At the conclusion of the polymerization reaction, when a batch process is used, the total reaction mixture is then treated by any suitable method to inactivate the catalyst and recover the polymer. In one suitable method, a catalyst inactivating material, such as water or an alcohol, e.g. isopropyl alcohol, is added in amount which is suflicient to deactivate the catalyst without causing precipitation of the desired polymer. It has also been found to be advantageous to add an antioxidant, such as phenylbeta-naphthylamine, to the polymer solution prior to precipitation of the polymer. After addition of the catalyst inactivating agent and the anti-oxidant, the polymer present in the solution can then be precipitated by the addition of an excess of a material such as water, ethyl alcohol or isopropyl alcohol. It is to be understood that deactivation of the catalyst and precipitation of the polymer can be accomplished in a single step. The precipitated polymer can then be recovered by filtration, decantation, or the like.
The rubbery polymers which result when a monomeric material comprising a conjugated diene is polymerized by the method of this invention can be compounded by any of the known methods such as have been used in the past for compounding natural rubber. Vulcanization accelerators, reenforcing agent, and fillers such as have been employed in natural rubber can likewise be used in the compounds of this invention.
A more comprehensive understanding of the invention can be obtained by referring to the following illustrated examples which are not intended, however, to be unduly limitative of the invention.
EXAMPLE I Butadiene, treated in various Ways with ethylene glycol and also without the glycol treatment, was polymerized in a series of runs using n-butyllithium as the catalyst.
The n-butyllithium catalyst was prepared and used in n-pentane solution. A 1000 milliliter three-necked flask, fitted with a reflux condenser, a dropping funnel with a gas outlet sidearm, and a high speed stirrer, was swept with prepurified nitrogen and charged With 300 milliliters of dry, olefin-free n-pentane and 5.9 grams of lithium wire which was cut into lengths of about 0.5 centimeter. The dropping funnel was then attached, and a solution of 38.9 grams of l-chlorobutane in 100 milliliters of npentane was charged to it. The stirrer was started and brought to high speed, and the chlorobutane solution was added without cooling at a rate so as to maintain gentle reflux. After the addition was completed, stirring was continued for three hours. The mixture was allowed to stand overnight in a nitrogen atmosphere and was then transferred to a 7-ounce beverage bottle and centrifuged. The supernatant n-butyllithium solution was pressured into a dry, nitrogen-filled bottle. Analysis showed the solution to be 0.610 M n-butyllithium. This solution was diluted with n-pentane to a concentration of 0.244 M when used in the polymerization runs hereinafter described.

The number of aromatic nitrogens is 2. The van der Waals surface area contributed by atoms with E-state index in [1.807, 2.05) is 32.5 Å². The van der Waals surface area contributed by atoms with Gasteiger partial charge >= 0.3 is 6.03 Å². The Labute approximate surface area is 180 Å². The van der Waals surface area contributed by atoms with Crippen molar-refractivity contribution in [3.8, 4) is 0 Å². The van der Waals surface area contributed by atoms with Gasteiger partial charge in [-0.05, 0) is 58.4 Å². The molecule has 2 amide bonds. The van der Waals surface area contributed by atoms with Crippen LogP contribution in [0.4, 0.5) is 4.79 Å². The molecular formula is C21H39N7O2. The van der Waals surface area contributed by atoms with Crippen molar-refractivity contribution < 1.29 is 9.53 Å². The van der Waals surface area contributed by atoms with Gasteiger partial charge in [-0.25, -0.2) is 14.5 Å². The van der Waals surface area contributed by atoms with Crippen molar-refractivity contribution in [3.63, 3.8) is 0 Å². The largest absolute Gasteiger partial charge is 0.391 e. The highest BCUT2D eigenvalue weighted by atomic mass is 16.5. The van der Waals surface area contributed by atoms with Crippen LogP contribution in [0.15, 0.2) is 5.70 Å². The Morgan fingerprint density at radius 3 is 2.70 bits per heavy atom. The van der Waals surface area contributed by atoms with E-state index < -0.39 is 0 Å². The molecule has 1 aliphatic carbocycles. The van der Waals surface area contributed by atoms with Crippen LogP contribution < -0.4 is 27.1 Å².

There is set forth hereinbelow a description of the procedures (designated as A, B, C, D and E) used in treating the butadiene prior to its being contacted with nbutyllithium.
A. Butadiene was passed upward through a 2" x 24" column packed with calcium hydride, through a 3 X 30" column packed with Drierite (calcium sulfate), through a Vigreux column with Dry Ice reflux to remove any dimer that was present, and then into a receiver protected with a calcium sulfate drying tube. The liquid butadiene was allowed to stand for approximately 45 minutes at C. in a Dry Ice-acetone bath to freeze out any water which might still be present. It was then transferred to a bottle containing calcium sulfate, using grams of calcium sulfate per 300 grams of butadiene. The bottle was swept with prepurified nitrogen prior to transfer of the butadiene.
B. Butadiene was passed through a knock out column (Vigreux column with Dry Ice reflux) to remove any dimer that was present, through ethylene glycol which had been dried by heating it to 200 C. and cooling it in an atmosphere of nitrogen, then through a 1" x 13 tube packed with glass helices to remove ethylene glycol, and then into a receiver protected with a calcium sulfate drying tube. It was transferred immediately from the receiver to a 24-ounce beverage bottle which had been swept with prepurified nitrogen.
C. But-adiene was passed through a knock out column as in 13 above, and then over the surface of water. The bu-tadiene was thereafter passed as in B above through ethylene glycol, through a tube packed with glass helices to remove ethylene glycol, and finally into a receiver. It was transferred immediately from the receiver to a 24- ounce beverage bottle which has been swept with prepurified nitrogen.
D. Butadiene was passed through a knock out column as in B and then through water. Treatment of the butadiene was then continued by passing same through ethylene glycol, etc., as described in B and C hereinabove.
E. Butadiene was distilled, shaken with ethylene glycol using 10 parts by weight of the glycol per 100 parts butadiene, passed through a l x 18 tube packed with glass helices to remove the ethylene glycol, and then passed into a receiver protected with a calcium sulfate drying tube. It was transferred immediately from the receiver to a 24-ounce beverage bottle which had been swept with prepurified nitrogen.
Butadiene, treated according to the above-described methods, was polymerized in accordance with the following recipe:
Grams Butadiene 100 Cyclohexane 390 Butyllithium (0.244 M solution) Variable Temperature, C 50 Time, hours 17 The polymerization runs were conducted in 7-ounce beverage bottles which were first charged with dry cyclohexane. Prior to charging, prepurified nitrogen was bubbled through the cyclohexane for 30 minutes at the rate of 3 liters per minute. After the diluent was charged, prepurified nitrogen was dispersed through a fritted glass tube and bubbled through it at the rate of 3 liters per minute for 5 minutes. The bottles were capped with rubber gaskets and perforated metal caps, and the monomer and n-butyllithium were introduced in that order by syringe. The bottles were then agitated in a constant temperature bath (50 C.) for 17 hours.